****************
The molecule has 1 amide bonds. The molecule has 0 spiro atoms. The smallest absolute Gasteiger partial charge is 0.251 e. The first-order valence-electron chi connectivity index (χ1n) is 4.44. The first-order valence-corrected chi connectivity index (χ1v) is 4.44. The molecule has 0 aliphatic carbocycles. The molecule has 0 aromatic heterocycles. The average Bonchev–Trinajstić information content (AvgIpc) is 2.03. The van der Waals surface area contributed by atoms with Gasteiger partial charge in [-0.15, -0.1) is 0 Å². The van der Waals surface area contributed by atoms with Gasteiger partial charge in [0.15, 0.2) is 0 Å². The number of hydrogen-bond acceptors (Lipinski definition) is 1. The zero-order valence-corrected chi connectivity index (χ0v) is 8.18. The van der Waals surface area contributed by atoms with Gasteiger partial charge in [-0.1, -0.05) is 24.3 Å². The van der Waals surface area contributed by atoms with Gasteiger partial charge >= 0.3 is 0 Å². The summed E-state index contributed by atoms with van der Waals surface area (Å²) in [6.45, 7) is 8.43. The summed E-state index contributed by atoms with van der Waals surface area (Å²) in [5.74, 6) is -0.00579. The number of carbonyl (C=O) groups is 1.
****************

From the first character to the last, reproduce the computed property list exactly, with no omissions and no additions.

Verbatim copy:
The molecule has 1 amide bonds. The molecule has 0 spiro atoms. The smallest absolute Gasteiger partial charge is 0.251 e. The first-order valence-electron chi connectivity index (χ1n) is 4.44. The first-order valence-corrected chi connectivity index (χ1v) is 4.44. The molecule has 0 aliphatic carbocycles. The molecule has 0 aromatic heterocycles. The average Bonchev–Trinajstić information content (AvgIpc) is 2.03. The van der Waals surface area contributed by atoms with Gasteiger partial charge in [-0.15, -0.1) is 0 Å². The van der Waals surface area contributed by atoms with Gasteiger partial charge in [0.15, 0.2) is 0 Å². The number of hydrogen-bond acceptors (Lipinski definition) is 1. The zero-order valence-corrected chi connectivity index (χ0v) is 8.18. The van der Waals surface area contributed by atoms with Gasteiger partial charge in [-0.1, -0.05) is 24.3 Å². The van der Waals surface area contributed by atoms with Gasteiger partial charge >= 0.3 is 0 Å². The summed E-state index contributed by atoms with van der Waals surface area (Å²) in [6.45, 7) is 8.43. The summed E-state index contributed by atoms with van der Waals surface area (Å²) in [5.74, 6) is -0.00579. The number of carbonyl (C=O) groups is 1.